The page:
2018 Jeep Wrangler: Installing and Wiring Mopar Lights
by Dan Edmunds, Director, Vehicle Evaluation
No doubt you've heard about the many design changes and new features that make the JL-series Jeep Wrangler much better than its JK predecessor.
But it's likely you've only heard about the auxiliary switch panel in passing. It's part of the optional "Trailer Tow and Heavy Duty Electrical Group" available for the Wrangler and Gladiator ($795), a package that includes a trailer hitch, a larger battery and a stronger alternator. I recently put the auxiliary switch panel to the test by installing a pair of cowl-mounted LED off-road lights.
What follows is a summary of the mechanical installation and electrical hookup of the Mopar 5-inch off-road LED light kit (P/N 82215385AB) using Jeep's lower A-pillar mounting bracket kit (82215427).
In this case, "lower A-pillar" is what I'm calling the cowl. The lights themselves can mount practically anywhere on the vehicle, so you need the bracket (sold separately) to mount them as I did.
The first thing to do is to find the point where the electrical connection is made. The auxiliary switches are pre-wired to a termination point you'll find under the hood on the passenger side in an empty space just outboard of the battery. There are four leads with ends that are insulated and sealed so that they don't represent a hazard.
There's an unused ground post available nearby to complete the circuit for the accessories that connect to these leads. It's all very easy to reach, and the proximity of the leads to the battery is a good reminder to remove the battery's negative terminal before you get started.
This underhood setup sure beats mounting a switch somewhere, crawling around under the dashboard and trying to pull wires through a grommet in the firewall, right?
But in the event that you do want to install accessories in the cabin, you'll find another gang of these same four wires behind the passenger kick panel, under the glove compartment. In fact, the interior wire drop includes two additional direct leads you can use for add-ons you wouldn't want to route through the switch panel, such as a CB radio.
At this point you might be wondering, "But, Dan, are these auxiliary switch leads always hot or switched with the key?"
The answer is surprising: It doesn't matter. You can program them to be whatever you want after you're all done. But we're getting ahead of ourselves. Let's install the lights and get them working.
First, we want to remove the corner trim panels between the hood and windshield pillars. They're held on with four Torx-head bolts, and you can use the Jeep's included tool set (for the hardtop/door/windshield) to remove them.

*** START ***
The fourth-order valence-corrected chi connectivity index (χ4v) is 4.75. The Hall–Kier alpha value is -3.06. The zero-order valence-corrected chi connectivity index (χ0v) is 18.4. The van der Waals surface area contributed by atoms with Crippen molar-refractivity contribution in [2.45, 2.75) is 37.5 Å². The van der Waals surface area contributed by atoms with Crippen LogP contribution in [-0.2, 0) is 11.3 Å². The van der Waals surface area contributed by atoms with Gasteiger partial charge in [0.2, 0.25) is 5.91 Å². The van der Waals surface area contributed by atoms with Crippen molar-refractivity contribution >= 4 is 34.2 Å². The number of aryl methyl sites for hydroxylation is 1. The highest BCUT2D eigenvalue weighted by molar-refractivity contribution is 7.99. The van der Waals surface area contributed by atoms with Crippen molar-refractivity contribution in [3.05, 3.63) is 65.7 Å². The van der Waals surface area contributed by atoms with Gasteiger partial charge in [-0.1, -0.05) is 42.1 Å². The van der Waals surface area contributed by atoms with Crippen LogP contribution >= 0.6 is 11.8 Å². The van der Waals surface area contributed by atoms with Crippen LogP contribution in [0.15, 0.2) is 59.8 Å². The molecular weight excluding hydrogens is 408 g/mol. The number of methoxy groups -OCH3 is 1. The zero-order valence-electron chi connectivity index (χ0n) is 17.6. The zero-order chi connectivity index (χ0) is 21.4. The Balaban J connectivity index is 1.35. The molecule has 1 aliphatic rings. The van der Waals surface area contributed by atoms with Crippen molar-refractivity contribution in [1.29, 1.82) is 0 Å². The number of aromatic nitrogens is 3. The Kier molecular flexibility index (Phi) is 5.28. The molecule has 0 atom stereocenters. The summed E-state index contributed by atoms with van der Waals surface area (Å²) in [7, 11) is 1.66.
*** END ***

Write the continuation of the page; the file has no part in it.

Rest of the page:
With the cover out of the way, we can route the wire harness for the lights. Here you need to work the cable along the seam — as if working a piece of dental floss between your teeth — and into an existing access hole in the flexible foam blocker panel. I also routed the wire behind the corner trim support bracket to keep it out of the way.
The trick here is ensuring that enough wire protrudes outside the vehicle to make the light connection without any undue strain. You'll want to test-fit the pieces to make sure you don't have excess wire hanging out and looking weird.
The old bolts are paperweights at this point, but they're worth keeping if you ever intend to remove the lights. The new lower A-pillar mounting bracket kit uses the same holes and comes with longer bolts and spacers that keep the bracket away from the paint. The longest bolts and the stepped spacers go in the top, and the shorter ones with simpler spacers go in the sides.
Don't crank them too tightly, especially the side pieces, because the corner trim panel you're sandwiching beneath the spacers is made of plastic.
You may notice the new bracket has four holes. The top holes are intended for the lights, but I'm not sure why there are two of them. Perhaps a different accessory uses both holes. The holes on the side are positioned to serve as a brace for the accessory snorkel. You won't be able to fold your windshield if you use the top holes, but you can use the side location if you want to retain that function.
Top-mounting the lights works best for us. It provides better light distribution, and we're not all that into the whole windshield-folding business anyway. Also, we're thinking about a snorkel.